Mimosa Hostilis Root Bark is a well known entheogen used for shamanic healing throughout the world containing up to 1%-2% DMT (dimethyltryptamine). It is also known as Jurema, Vinho de Jurema, Jurema Preta or Jurema Negra.
Mimosa Hostilis Root Bark is also the most popular natural pigment in the world currently used for arts and crafts including tie dye.
Although the uses of Mimosa Hostilis root bark are well known, many people are not aware of the amazing natural healing properties and benefits of Mimosa Hostilis stem bark.
Mimosa Hostilis (also known as Mimosa Tenuiflora) is an evergreen perennial tree or shrub that grows wild in northeastern Brazil, where it is known as Jurema or Jurema Preta, and also in southern Mexico, where it is known as Tepezcohuite.
In Mexico, the stem bark of the Tepezcohuite tree has been used by local indigenous tribes for centuries as a miracle cure for everything from infections to inflammation, burns, and even influenza, bronchitis, and the common cold.
Pulverized tepezcohuite bark contains a very high concentration of tannins that makes it one of the best-known natural blood coagulants. Tannins act as an astringent that stops the skin from bleeding and forms new tissue, as well as being a natural anti-inflammatory that facilitates healing.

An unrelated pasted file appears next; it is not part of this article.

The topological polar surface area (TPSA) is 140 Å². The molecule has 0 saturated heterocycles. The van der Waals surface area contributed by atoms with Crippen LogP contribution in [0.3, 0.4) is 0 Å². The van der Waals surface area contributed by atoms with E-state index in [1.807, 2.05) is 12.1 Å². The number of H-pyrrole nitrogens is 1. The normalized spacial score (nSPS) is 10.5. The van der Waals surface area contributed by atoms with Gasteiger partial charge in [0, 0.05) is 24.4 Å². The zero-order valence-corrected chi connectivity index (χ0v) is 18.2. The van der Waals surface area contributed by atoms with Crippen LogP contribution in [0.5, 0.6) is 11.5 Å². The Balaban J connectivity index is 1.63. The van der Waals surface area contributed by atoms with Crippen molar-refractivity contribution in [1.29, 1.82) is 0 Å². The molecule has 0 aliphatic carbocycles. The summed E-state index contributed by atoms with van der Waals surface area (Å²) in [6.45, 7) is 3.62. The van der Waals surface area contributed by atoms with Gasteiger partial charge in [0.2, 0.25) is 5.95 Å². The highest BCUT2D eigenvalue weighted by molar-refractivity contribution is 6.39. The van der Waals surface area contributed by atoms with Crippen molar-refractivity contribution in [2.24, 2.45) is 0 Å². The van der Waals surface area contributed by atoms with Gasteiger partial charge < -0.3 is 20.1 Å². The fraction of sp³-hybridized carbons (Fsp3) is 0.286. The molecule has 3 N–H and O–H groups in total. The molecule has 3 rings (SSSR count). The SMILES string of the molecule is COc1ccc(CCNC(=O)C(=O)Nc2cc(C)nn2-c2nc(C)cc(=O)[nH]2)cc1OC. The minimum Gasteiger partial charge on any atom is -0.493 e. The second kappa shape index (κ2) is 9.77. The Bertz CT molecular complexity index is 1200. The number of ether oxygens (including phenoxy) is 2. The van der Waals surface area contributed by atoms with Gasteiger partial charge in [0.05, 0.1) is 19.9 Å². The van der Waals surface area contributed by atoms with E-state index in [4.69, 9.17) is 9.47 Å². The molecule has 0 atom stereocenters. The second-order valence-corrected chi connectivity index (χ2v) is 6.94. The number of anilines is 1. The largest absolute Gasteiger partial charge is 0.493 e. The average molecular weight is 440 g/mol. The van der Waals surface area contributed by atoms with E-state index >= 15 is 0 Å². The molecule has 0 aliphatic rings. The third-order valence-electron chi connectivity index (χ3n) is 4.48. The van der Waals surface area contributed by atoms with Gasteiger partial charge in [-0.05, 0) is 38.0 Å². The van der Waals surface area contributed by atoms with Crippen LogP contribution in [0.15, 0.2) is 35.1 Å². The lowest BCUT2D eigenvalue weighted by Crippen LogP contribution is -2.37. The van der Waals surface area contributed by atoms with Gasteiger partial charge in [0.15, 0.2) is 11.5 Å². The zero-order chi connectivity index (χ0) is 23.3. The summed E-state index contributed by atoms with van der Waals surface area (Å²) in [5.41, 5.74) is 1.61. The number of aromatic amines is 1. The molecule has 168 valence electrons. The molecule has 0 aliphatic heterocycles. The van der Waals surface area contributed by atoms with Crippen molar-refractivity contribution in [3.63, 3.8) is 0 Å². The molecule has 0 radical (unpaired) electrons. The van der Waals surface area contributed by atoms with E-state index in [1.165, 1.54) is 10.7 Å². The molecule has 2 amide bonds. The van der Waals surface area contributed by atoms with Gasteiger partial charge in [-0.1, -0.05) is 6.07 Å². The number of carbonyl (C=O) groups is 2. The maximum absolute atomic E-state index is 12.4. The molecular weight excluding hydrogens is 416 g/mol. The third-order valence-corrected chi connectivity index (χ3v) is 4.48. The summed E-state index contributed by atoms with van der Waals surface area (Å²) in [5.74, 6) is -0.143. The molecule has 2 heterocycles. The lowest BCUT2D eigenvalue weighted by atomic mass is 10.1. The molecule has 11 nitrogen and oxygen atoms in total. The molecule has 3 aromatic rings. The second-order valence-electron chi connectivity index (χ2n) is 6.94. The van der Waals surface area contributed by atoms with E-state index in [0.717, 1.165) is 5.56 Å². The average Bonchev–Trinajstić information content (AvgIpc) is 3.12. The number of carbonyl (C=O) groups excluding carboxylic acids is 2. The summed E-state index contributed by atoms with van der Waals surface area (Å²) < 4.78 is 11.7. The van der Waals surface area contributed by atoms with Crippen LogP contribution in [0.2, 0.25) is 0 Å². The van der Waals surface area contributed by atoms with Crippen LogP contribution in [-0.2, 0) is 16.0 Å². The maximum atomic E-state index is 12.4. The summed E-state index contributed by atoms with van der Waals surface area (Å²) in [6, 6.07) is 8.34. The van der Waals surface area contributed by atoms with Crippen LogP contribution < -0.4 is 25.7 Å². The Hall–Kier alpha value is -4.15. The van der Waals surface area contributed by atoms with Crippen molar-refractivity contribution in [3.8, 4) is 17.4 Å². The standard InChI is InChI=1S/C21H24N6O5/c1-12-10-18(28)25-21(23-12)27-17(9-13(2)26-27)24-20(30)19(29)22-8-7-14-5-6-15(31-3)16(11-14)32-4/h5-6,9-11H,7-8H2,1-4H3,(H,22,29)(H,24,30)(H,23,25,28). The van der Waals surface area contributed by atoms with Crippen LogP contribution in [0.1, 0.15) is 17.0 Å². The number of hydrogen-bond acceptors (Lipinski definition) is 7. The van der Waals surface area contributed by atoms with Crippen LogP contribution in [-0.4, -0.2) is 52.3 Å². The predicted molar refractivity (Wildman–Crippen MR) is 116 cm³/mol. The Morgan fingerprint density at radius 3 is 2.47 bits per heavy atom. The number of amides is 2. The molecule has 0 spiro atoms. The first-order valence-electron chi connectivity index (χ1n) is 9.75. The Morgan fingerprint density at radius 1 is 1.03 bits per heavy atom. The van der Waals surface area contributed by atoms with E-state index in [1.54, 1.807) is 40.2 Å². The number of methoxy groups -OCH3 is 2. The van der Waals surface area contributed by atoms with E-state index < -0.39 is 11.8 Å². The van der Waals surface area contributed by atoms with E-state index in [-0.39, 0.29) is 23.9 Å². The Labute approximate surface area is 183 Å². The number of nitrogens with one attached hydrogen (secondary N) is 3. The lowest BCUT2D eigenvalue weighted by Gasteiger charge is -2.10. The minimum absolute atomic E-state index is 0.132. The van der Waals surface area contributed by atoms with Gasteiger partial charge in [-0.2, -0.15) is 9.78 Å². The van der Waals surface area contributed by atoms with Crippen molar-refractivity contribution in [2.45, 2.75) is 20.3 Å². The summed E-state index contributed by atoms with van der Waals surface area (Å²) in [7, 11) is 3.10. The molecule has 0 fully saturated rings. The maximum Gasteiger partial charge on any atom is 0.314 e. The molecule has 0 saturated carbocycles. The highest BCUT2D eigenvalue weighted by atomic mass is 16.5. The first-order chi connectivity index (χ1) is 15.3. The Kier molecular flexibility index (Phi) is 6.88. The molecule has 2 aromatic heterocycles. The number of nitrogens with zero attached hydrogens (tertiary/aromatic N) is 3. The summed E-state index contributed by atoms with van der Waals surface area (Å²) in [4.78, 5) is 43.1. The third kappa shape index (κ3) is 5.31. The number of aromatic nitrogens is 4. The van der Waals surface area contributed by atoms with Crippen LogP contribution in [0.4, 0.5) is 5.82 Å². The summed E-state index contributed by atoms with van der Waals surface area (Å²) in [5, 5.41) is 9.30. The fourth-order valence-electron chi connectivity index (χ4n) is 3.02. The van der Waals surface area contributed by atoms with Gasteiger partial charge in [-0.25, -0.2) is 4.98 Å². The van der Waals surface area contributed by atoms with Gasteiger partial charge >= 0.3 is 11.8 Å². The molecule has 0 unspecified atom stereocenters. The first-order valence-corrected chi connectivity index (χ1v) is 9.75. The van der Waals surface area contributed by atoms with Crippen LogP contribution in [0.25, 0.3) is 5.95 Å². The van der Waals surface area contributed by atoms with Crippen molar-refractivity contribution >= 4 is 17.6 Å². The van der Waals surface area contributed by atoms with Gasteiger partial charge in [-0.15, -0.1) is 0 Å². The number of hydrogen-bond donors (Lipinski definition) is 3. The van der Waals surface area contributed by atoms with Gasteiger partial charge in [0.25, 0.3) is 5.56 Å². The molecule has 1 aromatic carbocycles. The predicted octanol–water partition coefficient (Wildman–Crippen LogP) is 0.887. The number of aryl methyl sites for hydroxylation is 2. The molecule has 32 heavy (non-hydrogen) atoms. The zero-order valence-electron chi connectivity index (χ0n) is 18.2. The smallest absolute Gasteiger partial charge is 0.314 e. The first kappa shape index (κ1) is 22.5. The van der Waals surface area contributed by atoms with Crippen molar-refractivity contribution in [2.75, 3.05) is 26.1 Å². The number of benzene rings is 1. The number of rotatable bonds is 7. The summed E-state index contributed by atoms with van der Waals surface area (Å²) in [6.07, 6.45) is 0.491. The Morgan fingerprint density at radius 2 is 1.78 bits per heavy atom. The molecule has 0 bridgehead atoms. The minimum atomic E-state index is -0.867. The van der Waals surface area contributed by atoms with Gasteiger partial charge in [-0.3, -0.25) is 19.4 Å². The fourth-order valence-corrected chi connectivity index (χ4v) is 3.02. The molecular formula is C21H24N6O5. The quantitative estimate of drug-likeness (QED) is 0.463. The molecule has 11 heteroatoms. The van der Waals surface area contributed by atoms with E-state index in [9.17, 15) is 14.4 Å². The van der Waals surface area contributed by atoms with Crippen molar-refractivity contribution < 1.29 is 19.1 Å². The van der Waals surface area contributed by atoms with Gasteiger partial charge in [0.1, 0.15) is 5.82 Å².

The “miraculous” benefits of powdered tepezcohuite skin bark are currently being studied in universities and private laboratories around the world for their healing effects on burns, scars, and other chronic skin conditions.
There is evidence that tepezcohuite’s ability to protect and stimulate collagen is the key to its remarkable ability to heal the most severe burns in a matter of weeks with virtually no visible scarring at the end of the natural healing process. Tepezcohuite acts as an all-in-one cure as it is as strong as any known natural antibiotic in killing the infection while also acting as a natural anti-inflammatory.
Today, tepezcohuite powder is the main ingredient in hundreds of wellness products around the world, including shampoos, soaps, lotions, and skin creams for acne, herpes, eczema, and psoriasis.
Tepezcohuite is a popular herbal remedy in Mexico and Brazil. It is commonly drunk as a tea to treat pain, respiratory ailments, and even to help eliminate withdrawal symptoms during detoxification from cigarettes, alcohol, and hard drugs like cocaine and heroin.
In Brazil, Jurema is a source of forage and fodder for cows, goats, sheep and other animals that eat the pods and leaves of the plants that are rich in protein and nutrients that can also sustain humans in case they get lost in nature and go hungry.